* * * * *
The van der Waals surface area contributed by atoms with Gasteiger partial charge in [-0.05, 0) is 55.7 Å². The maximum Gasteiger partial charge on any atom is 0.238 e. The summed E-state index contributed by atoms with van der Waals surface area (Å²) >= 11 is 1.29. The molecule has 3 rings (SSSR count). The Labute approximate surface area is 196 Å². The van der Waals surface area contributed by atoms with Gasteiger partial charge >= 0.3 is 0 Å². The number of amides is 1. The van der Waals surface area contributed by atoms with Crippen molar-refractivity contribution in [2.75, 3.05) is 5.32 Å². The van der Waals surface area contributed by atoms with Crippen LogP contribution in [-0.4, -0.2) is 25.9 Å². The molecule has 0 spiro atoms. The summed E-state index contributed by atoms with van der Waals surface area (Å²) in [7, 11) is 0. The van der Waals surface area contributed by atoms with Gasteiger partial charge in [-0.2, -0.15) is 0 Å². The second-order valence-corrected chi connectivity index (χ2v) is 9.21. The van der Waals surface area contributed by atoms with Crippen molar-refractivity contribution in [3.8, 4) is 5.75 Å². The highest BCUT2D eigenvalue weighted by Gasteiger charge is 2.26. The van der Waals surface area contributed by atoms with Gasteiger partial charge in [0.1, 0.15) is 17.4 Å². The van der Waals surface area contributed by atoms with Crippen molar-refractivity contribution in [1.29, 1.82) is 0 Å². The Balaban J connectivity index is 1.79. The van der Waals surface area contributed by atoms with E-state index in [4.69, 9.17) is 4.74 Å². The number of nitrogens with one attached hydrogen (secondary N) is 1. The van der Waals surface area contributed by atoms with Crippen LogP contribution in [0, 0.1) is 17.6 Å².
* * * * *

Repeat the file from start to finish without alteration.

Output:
The van der Waals surface area contributed by atoms with Gasteiger partial charge in [-0.05, 0) is 55.7 Å². The maximum Gasteiger partial charge on any atom is 0.238 e. The summed E-state index contributed by atoms with van der Waals surface area (Å²) >= 11 is 1.29. The molecule has 3 rings (SSSR count). The Labute approximate surface area is 196 Å². The van der Waals surface area contributed by atoms with Gasteiger partial charge >= 0.3 is 0 Å². The number of amides is 1. The van der Waals surface area contributed by atoms with Crippen molar-refractivity contribution in [2.75, 3.05) is 5.32 Å². The van der Waals surface area contributed by atoms with Crippen LogP contribution in [-0.4, -0.2) is 25.9 Å². The molecule has 0 spiro atoms. The summed E-state index contributed by atoms with van der Waals surface area (Å²) in [7, 11) is 0. The van der Waals surface area contributed by atoms with Gasteiger partial charge in [-0.2, -0.15) is 0 Å². The second-order valence-corrected chi connectivity index (χ2v) is 9.21. The van der Waals surface area contributed by atoms with Crippen molar-refractivity contribution in [3.8, 4) is 5.75 Å². The highest BCUT2D eigenvalue weighted by Gasteiger charge is 2.26. The van der Waals surface area contributed by atoms with Gasteiger partial charge in [0.1, 0.15) is 17.4 Å². The van der Waals surface area contributed by atoms with Crippen molar-refractivity contribution in [1.29, 1.82) is 0 Å². The Balaban J connectivity index is 1.79. The van der Waals surface area contributed by atoms with E-state index in [4.69, 9.17) is 4.74 Å². The number of nitrogens with one attached hydrogen (secondary N) is 1. The van der Waals surface area contributed by atoms with Crippen LogP contribution in [0, 0.1) is 17.6 Å².